Perhaps no one falls victim to Satan and therefore betrays Jesus more deeply, than Simon Peter. He has been given a special role among the disciples and Jesus notes at the Last Supper that he: “prayed that your(Simon’s) own faith may not fail.” However, Jesus also knows that Peter will fail, and he warns him of that. Yet, Luke notes that Jesus still instructs Peter: “once you have turned back, you must strengthen your brothers.”
Since Peter is the rock, it is his role to be the one to secure and strengthen the others in their time of trial and crisis.
Though it is interesting that Jesus says to Peter: “once you have turned back …” This term is the usual expression for a conversion. We don’t generally think of the apostles, and certainly of Peter as still in need of conversion. Peter has been with Jesus from the very beginning of the public ministry and is the face of the Twelve. While we know that he has his weaknesses – and he will deny knowing Jesus three times just a few hours after this conversation – we do not think of Peter as unconverted. Only St. Luke includes this bit of dialog between Jesus and Peter, and it is certainly most telling.
We are reminded that we are in constant need of conversion. It is easy for us to get caught up into a dispensationalist view of theology, believing that conversion is a once-and-done experience. Either you know Jesus or you don’t, characterizes this worldview. That perspective is foreign to the Scriptures, and certainly not a part of the teaching of Jesus. Yet, it persists in some forms of Christianity and is found among some Catholics as well.
Peter, like all of us, needs to experience a conversion so that he can become the rock – the strengthening agent – that Jesus needs him to be. Watching Peter fail and then recommit himself to Jesus is a source of hope and strength for the disciples.
We might wonder how strength comes from denial but there is a clear necessity to this moment in the life of Peter and the disciples. We know that the disciples fled Gethsemane, though they met up again at the Upper Room. Only Peter (in Luke’s account) follows Jesus, though he keeps his distance. Peter is exhibiting courage in the face of danger, but he is not courageous enough. He denies he knows Jesus, not once, but three times.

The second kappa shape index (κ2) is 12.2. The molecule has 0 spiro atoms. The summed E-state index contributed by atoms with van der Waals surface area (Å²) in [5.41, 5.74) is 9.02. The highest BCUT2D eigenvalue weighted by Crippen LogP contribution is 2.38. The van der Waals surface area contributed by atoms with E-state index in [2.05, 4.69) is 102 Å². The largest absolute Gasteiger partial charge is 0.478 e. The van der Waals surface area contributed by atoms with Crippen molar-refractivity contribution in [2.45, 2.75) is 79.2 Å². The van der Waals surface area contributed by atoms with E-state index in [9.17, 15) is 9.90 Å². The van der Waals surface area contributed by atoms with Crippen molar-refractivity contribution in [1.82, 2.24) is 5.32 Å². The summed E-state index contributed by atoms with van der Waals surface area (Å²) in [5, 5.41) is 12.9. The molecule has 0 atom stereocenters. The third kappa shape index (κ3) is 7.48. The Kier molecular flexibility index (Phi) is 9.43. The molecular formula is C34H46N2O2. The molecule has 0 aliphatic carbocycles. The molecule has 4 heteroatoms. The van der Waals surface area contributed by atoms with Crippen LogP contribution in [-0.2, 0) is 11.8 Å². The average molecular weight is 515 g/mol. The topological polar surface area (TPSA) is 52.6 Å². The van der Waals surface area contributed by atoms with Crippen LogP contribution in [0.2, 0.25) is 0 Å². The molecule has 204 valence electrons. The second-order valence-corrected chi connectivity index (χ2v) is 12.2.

This third occasion of Peter denying Jesus comes with a poignant moment in this Gospel account – Jesus and Peter make eye contact across the courtyard. This look can be interpreted perhaps in many ways. Peter breaks down in tears, and returns to the others. He must have been still sobbing and mortified by what he had done.
Yet, in his weakness, Peter becomes the rock of strength for the others. He waivered, but he returned. Peter is not running away again. He is all-in with Jesus. Maybe his faith was shaken, maybe he slipped, be he is here and he is now going to see this through.
This was for Peter, a moment of conversion. He needed his faith to be challenged, and to be shaken, yet one more time. His heart was totally with Jesus, but his lips were not. He couldn’t admit to the truth about his relationship with the Lord. He will never do this again.
For many of us our experience of faith is a gradual unfolding. Some people feel like they take a step forward and then two steps backwards. If we looked at ourselves honestly we would find small moments of conversion – of gradually ridding ourselves of the doubts, struggles, uncertainties, and failings, that keep us from being all-in. Most of us are not yet “all-in” for we have never been confronted with the same starkness as was Peter in that courtyard.
Holy Week is a time when we can reflect on our own conversion encounters and experiences with the Lord. Often amidst the struggles of our own faith, we are called upon to be the source of strength for others.
We should all take this week to reflect deeply on the on-going call to conversion in our own lives. The call to faith in Jesus in the face of trial, struggles, and difficulties can seem overwhelming. Still, like Peter, we must respond with the certainty of faith that will enable us to celebrate anew the coming Eastertide.
Father Garry Koch is pastor of St. Benedict Parish, Holmdel.